Friday, March 25, 2011 | 2:05 a.m.
- Assembly passes bill to use reserves for school construction (3-3-2011)
- Regent says it’s time that K-12 shares in budget sacriﬁce (2-8-2011)
- Education in forefront of upcoming budget battle (1-30-2011)
- School officials warn of jobs cuts, larger classes under proposed budget (1-26-2011)
- A steep climb for Nevadans (1-26-2011)
- Soft words during State of the State hide Nevada in pain (1-25-2011)
- Teachers not pleased with most of Sandoval’s speech (1-25-2011)
- In response, Democrats say taxes might be part of budget solution (1-24-2011)
The mood was somber as Jeff Weiler, chief financial officer for the Clark County School District, finished a presentation Thursday night at a School Board meeting.
Sitting in front of a standing-room-only crowd, Weiler served as the bearer of bad news: As part of a tentative 2012 budget, $411 million would be cut from the district and nearly 2,500 employees would lose their jobs.
The tentative budget includes a 7.8 percent reduction in salaries for all employees, a 25 percent cut in funding for textbooks and supplies, a 20 percent cut in administrative department budgets, an increase in health insurance costs for employees and an increase in class sizes by three to seven students.
“I think this is outrageous and I think there should be a swell of protest by the public,” School Board President Carolyn Edwards said of the budget developed to address education cuts in Gov. Brian Sandoval’s overall state budget proposal. Sandoval has vowed not to raise taxes.
“We have a governor who is well-intentioned, I believe. However, I think he is misguided,” Edwards said. “He has made a political promise in the campaign that he feels obligated to stick to that will devastate the education system...in this state. We will not be able to build an economy that will sustain itself without an educated populace.”
Those attending the meeting applauded.
“You should not be allowing this to happen,” Linda Young, vice president of the board, said to the packed room. “You have a voice; you voted them in. You can vote them out. I mean, enough of this is enough. We went through this last year. What are we going to do? Go through this again next year?”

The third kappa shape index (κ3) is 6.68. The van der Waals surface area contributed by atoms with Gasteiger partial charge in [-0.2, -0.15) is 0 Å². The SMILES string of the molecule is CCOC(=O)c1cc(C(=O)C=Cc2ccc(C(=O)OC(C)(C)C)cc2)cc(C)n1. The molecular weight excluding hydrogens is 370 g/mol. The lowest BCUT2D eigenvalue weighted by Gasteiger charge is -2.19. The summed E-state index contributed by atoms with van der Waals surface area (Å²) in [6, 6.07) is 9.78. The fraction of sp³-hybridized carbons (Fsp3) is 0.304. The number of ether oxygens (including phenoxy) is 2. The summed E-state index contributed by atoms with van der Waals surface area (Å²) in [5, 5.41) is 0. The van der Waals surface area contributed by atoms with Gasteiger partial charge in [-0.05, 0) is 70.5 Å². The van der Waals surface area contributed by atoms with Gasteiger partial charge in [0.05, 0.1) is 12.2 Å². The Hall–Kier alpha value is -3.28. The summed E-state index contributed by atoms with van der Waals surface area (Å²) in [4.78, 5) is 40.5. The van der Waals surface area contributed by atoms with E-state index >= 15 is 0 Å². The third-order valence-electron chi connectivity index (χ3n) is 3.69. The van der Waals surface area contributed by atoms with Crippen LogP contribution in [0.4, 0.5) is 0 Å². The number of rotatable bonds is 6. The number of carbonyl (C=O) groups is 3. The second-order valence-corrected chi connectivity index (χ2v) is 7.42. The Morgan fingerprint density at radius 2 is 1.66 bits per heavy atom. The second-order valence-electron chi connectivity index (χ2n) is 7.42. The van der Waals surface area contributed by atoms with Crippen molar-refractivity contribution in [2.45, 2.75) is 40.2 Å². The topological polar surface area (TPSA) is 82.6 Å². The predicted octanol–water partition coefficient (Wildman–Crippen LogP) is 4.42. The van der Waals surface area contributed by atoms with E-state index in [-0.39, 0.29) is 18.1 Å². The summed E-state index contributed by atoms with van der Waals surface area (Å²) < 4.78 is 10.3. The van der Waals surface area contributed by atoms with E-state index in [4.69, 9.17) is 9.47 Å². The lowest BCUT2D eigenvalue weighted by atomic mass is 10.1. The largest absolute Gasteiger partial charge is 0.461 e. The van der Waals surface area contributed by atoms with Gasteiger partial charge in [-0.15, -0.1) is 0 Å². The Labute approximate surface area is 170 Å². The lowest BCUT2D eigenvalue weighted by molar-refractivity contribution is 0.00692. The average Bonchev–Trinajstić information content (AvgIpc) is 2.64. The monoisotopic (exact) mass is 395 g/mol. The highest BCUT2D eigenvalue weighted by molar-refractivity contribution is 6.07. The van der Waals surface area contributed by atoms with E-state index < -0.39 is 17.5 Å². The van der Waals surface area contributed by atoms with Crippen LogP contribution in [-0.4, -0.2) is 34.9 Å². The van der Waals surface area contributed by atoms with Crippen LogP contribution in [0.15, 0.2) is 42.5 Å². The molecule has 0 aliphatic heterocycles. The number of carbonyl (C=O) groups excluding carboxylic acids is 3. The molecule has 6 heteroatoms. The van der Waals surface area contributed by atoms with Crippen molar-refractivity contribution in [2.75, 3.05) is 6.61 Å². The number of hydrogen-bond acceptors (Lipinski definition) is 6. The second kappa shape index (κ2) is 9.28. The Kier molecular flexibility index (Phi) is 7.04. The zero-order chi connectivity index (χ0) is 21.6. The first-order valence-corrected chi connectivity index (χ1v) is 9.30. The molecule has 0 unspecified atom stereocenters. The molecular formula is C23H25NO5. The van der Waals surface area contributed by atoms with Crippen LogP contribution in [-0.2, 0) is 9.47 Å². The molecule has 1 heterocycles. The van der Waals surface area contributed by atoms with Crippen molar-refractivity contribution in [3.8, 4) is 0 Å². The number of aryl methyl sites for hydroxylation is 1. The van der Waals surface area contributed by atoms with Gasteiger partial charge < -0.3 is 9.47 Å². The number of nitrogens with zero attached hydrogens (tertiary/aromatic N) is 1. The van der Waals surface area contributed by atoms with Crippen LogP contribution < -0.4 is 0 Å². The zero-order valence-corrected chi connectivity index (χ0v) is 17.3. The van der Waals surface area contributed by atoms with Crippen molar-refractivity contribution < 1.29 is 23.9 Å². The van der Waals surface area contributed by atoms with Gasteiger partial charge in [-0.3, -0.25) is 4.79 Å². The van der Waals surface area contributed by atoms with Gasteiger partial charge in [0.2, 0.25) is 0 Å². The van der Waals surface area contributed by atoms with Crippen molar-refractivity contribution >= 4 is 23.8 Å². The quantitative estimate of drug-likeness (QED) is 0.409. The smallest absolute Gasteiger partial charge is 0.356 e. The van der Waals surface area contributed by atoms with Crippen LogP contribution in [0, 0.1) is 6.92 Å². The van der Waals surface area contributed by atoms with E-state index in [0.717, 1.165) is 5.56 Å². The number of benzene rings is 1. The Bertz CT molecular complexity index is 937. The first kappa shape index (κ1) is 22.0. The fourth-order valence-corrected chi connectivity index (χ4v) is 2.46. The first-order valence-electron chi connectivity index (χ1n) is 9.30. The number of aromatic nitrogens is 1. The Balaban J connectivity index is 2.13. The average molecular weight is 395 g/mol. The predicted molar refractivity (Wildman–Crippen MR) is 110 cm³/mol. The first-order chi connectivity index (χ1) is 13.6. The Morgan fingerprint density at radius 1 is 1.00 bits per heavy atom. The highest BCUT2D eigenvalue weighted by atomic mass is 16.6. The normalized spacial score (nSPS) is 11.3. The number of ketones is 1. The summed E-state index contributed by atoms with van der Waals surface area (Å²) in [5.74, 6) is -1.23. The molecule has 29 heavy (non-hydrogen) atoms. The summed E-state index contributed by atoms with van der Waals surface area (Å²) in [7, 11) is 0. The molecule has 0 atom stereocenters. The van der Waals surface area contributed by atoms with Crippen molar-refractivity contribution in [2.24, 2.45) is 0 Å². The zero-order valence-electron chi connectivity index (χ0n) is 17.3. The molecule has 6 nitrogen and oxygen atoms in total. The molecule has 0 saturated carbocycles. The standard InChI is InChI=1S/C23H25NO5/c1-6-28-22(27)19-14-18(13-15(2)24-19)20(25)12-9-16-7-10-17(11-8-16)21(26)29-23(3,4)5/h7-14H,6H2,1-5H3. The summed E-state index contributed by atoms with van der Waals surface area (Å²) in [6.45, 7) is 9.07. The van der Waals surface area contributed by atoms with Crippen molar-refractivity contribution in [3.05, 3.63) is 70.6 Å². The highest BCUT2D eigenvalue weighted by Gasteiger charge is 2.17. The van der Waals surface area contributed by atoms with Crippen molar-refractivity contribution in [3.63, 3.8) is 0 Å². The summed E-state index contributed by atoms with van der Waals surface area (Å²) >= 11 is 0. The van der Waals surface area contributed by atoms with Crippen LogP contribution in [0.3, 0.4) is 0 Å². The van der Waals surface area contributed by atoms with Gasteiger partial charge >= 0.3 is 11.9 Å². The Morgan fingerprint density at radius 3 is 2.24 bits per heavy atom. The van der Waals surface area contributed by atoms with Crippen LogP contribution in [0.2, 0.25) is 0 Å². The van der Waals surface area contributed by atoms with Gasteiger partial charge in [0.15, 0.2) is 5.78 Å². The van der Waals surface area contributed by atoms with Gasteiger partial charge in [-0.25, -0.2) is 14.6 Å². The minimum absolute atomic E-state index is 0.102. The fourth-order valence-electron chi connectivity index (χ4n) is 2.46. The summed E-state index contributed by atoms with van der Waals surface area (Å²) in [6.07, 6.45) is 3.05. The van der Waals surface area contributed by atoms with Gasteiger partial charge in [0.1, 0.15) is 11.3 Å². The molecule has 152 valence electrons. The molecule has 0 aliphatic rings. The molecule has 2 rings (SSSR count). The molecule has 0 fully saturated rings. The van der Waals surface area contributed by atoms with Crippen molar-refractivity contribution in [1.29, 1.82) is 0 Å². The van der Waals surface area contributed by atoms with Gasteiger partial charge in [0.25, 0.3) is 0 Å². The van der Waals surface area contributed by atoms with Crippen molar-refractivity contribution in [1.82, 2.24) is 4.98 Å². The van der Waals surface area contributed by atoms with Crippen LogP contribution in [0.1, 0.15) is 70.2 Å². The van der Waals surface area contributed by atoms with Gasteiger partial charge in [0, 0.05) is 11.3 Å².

Officials said the proposed layoffs would have a ripple effect on the already struggling economy.
Applied Analysis calculated that 2,486 layoffs would translate to 5,593 jobs lost in southern Nevada, with $889 million in annual lost economic output.
“For every one position we cut, there would be a ripple effect in the economy of 2.25 people,” Weiler said. “Obviously, if we have to cut more positions in a Plan B scenario, that multiplier will go up.”
John Carr, president of the Education Support Employees Association, said he was “getting sick just sitting here.”
“I’m amazed that we’re asking for a $400 million budget cut when the governor put in the paper that he’s only asking for $200 million statewide,” he said. “Why does Clark County have to cut $400 million...when we’re one of 17 school districts?”
In addition to layoffs, the proposed budget projects class sizes would increase from 18 to 21 students on average in first and second grades, from 21 to 24 in third grade, from 30 to 35 in fourth and fifth grades, and from 32 to 39 students in grades six through 12.
“I am disgusted with the thought of having to put one more child in any single classroom,” board member Deanna Wright said. “It’s unworkable now; it’s unmanageable. You talk about people having classroom issues, well, you know what? You pile people so high, they’re not going to behave.”
Wright elicited applause from the crowd after talking about the inequity that teachers on the “bottom rung” will face from proposed pay cuts.
“We are now perpetuating the working poor,” Wright said. “You’re taking those lowest people on the rung of pay and asking them to contribute something that is potentially devastating to their families.”
Finally, Sheridan Rodrigues, an accelerated first-grader at Staton Elementary, took to the podium with his mother, Chantal Rodrigues, and pleaded with the School Board.
“Please don’t increase class size. The teachers cannot teach, and I want to go to a great university,” he said. “I love my teachers and my school and what they have taught me. Please don’t take away my teachers and class size.”
The adoption of a tentative budget will be held during a school board meeting at 8 a.m. on April 6. The State Economic Forum meets on May 2, and a meeting to adopt a final budget will be held at 5:30 p.m. May 18.